Union Budget 2018: Will the Corporate smile or frown?

Budget 2018: The much awaited budget is finally out. While there may not have been a lot that may directly impact the salaried class, some of the much expected clarity and rationalisation of incentives for corporate sector is welcomed.

Budget 2018: Finance Minister Arun Jaitley presents the Union Budget today
Budget 2018: All in all, the present Government has attempted to focus the energies on the Industry growth and development and made an attempt to remove the hurdles from an administrative and governance perspective wherever possible. (Reuters)

Budget 2018: The much awaited Budget 2018 is finally out. While there may not have been a lot that may directly impact the salaried class, some of the much expected clarity and rationalisation of incentives for corporate sector is welcomed. The biggest being extending the applicability of the reduced corporate tax rate (i.e. 25%) to domestic companies with the total turnover/ gross receipts up to INR 250 crores (as against INR 50 crores specified in the last budget). The Union Budget also saw some higher finance allocations and new tax incentives to promote the agriculture sector. It is now proposed to introduce a hundred percent deduction in respect of profits of Farm Producer Companies having a total turnover up to INR 100 crores.

The existing tax incentives to start-ups have also been extended for start-ups incorporated till March 31, 2021 (as against the original timeline permitting the said incentive availability to start ups incorporated till March 31, 2019). This along with the liberalisation of the definition and criteria of eligible business (in order to avail the said incentive) is bound to improve and further promote the effectiveness of the scheme and enhancing the start-up culture in India. Another measure to boost the employment generation and enhancement has been the tax deduction incentive on providing employment to eligible new employees.

Read also: Budget 2018: FM Jaitley announces corporate tax cut to 25% for turnover up to Rs 250 crore

At present, a deduction of 30% is allowed in addition to normal deduction of 100% in respect of emoluments paid to eligible new employees who have been employed for a minimum period of 240 days during the year. However, the minimum period of employment is relaxed to 150 days in the case of apparel industry. In order to encourage creation of new employment, this relaxation has been extended to footwear and leather industry as well. This has been further rationalized by allowing the benefit of this deduction for a new employee who is employed for less than the minimum period during the first year but continues to remain employed for the minimum period in subsequent year.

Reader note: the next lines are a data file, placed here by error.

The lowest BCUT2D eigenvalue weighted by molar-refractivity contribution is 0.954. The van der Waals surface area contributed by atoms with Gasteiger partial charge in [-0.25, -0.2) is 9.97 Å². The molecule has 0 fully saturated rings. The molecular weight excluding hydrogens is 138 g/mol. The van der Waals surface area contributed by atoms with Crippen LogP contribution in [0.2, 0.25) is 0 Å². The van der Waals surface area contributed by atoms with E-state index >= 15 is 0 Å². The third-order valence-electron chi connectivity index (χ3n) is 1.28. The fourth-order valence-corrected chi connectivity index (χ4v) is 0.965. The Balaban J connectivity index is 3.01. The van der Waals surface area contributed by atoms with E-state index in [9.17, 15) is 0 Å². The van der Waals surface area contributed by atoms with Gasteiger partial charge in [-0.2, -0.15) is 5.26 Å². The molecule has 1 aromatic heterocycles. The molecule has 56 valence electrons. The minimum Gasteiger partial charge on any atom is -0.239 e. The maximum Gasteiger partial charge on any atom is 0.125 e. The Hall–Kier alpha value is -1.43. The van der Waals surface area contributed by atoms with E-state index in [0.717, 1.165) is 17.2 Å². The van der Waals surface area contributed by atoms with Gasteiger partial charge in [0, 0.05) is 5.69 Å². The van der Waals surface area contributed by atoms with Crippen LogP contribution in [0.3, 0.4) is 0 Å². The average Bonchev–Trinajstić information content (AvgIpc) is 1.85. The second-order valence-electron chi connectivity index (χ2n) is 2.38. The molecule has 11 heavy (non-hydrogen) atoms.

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To top it off, there have been some major relief for companies seeking insolvency resolution (under the Insolvency and Bankruptcy code introduced last year), the biggest of them being the proposed amendment to the existing minimum alternate tax (MAT) provisions to provide that the aggregate amount of unabsorbed depreciation and loss brought forward (excluding unabsorbed depreciation) to be allowed to be reduced from the book profit, if a company’s application for corporate insolvency resolution process under the Insolvency and Bankruptcy Code, 2016 has been admitted by the Adjudicating Authority. As per the existing provisions for MAT, where the loss brought forward or unabsorbed depreciation is Nil, no deduction is allowed. This non-deduction was a deterrent to the companies on the path of rehabilitation. Relaxation of the provisions of section 79 for such companies is also a welcome amendment.

After Budget 2018 will your income tax go up or down? Find out with this Income Tax calculator

There has been something in the basket for the foreign companies as well. Exemption from MAT provisions for foreign companies adopting the presumptive taxation provisions will go well for ease and promotion of foreign investment. Further, in order to align its position in the Multilateral Convention to Implement tax treaty (MLI) – to which India is also a signatory, definition of “business connection” under the India Income tax act is proposed to be widened to include “any business activities carried through a person who acting on behalf of a non-resident, habitually concludes contracts or habitually plays the principal role leading to conclusion of contracts”.

Read also: Budget 2018 allocation for corporate affairs ministry hiked to Rs 564 cr

All in all, the present Government has attempted to focus the energies on the Industry growth and development and made an attempt to remove the hurdles from an administrative and governance perspective wherever possible. While the investor class of the economy might be impacted now with the introduction of the capital gains tax on long term capital gains on sale of listed shares (as per the applicable conditions) or with the newly introduced dividend distribution tax on the dividend pay outs to unit holders in an equity oriented fund; the impact of this development on the market over time would need to be seen.

(The author is Raju Kumar, Tax Partner at EY India. Ridhi Khanna, senior tax professional, EY contributed to the article. Views expressed are personal)

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